You can blame it on Angel. After all, just about everyone else does. But I have a feeling it's more than Thierry Mugler's creation that created a social climate in which women of any age find it acceptable and desirable to smell like cheap candy. After all, "yummy" scents have existed before 1992. Just think of Nirmala, Molinard's 1955 classic that more or less (more, if you ask me) spawned Angel. Yet, we (as in those of us born before the 1980s) grew up associating womanly, adult scents with Shalimar, Cuir de Russie, Opium, Miss Dior... We dreamed about the day we would be allowed to wear wicked chypres and dangerous orientals or the Queen itself, Fracas. How disappointing it was to come of age and discover the shelves full of marshmallow fluff.
But we're here to discuss the original Hanae Mori for women, a perfume I usually tend to avoid at all costs. I was more familiar with the EDP, so when an EDT sample showed up here I remembered some people saying this Hanae Mori version was airier and less cloying. Which meant I had to try it.
The good news is that I survived.
I don't know what I expected from notes such as strawberry, blueberry, raspberry, red currant, rose, jasmine, ylang-ylang, vanilla, praline, patchouli and sandalwood. It was all pink, all the time. Regular readers know I actually like vanilla and many sweet gourmand scents. It's the sticky, sickly synthetic fruit notes that do me in every time. While I've definitely smelled worse than Hanae Mori, it was still like wearing a bag of pink marshmallow. And it's time I face reality and admit I simply cannot deal with strawberry in perfume. No way, no how, not in a million years.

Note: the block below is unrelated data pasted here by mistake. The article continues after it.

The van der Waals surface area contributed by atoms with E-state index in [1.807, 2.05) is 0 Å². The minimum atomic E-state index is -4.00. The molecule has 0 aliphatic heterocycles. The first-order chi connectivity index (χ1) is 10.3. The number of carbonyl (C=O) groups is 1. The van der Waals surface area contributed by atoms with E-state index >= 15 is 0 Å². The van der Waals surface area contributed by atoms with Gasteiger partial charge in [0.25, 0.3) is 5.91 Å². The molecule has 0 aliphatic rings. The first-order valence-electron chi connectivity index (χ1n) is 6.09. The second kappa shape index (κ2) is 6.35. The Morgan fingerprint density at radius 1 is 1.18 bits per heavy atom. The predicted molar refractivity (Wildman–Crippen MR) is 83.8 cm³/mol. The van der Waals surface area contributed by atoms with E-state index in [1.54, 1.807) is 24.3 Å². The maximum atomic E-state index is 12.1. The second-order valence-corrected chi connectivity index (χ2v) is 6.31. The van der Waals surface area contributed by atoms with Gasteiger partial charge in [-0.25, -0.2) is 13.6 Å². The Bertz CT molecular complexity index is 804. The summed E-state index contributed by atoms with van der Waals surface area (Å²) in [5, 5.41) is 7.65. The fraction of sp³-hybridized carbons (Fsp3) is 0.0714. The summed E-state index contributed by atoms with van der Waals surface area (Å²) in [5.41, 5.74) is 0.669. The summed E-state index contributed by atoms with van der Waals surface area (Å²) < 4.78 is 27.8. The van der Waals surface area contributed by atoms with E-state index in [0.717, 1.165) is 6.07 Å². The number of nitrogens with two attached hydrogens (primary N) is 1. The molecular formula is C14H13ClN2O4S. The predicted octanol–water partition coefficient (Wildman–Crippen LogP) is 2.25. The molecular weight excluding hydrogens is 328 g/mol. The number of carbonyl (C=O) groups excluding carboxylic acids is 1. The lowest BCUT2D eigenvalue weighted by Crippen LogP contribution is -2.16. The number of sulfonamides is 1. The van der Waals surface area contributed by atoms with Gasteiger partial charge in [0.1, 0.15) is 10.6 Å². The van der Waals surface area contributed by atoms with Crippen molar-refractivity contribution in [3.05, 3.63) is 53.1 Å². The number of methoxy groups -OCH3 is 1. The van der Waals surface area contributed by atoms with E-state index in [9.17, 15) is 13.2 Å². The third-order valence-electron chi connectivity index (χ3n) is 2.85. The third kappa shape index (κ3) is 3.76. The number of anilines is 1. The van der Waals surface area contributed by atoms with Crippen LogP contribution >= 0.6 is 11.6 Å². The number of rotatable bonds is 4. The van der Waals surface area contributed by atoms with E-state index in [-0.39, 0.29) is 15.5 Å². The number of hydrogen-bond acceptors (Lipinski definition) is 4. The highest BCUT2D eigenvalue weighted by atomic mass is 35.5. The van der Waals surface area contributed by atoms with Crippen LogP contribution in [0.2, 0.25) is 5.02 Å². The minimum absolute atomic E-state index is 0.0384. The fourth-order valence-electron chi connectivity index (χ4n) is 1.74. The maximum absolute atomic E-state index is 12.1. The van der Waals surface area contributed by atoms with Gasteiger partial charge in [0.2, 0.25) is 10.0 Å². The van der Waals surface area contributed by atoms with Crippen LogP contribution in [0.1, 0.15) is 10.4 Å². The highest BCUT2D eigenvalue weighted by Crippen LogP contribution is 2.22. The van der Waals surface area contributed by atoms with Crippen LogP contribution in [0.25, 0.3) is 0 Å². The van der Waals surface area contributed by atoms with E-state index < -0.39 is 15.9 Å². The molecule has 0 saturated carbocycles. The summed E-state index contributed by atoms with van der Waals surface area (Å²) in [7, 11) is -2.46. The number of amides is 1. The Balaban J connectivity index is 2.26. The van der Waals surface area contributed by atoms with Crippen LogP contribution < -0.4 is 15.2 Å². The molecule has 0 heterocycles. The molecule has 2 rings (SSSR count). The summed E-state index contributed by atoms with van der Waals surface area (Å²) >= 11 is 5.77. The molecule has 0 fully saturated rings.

While the late drydown is quite faint and pleasantly vanilla-like, it isn't worth the agony of smelling like I've had an unfortunate encounter with Strawberry Shortcake (and she won).
Hanae Mori EDT ($90 for 3.4 oz) is available from most department stores and the like, while online discounters offer it at half the price. My sample most likely came as a GWP from Sephora.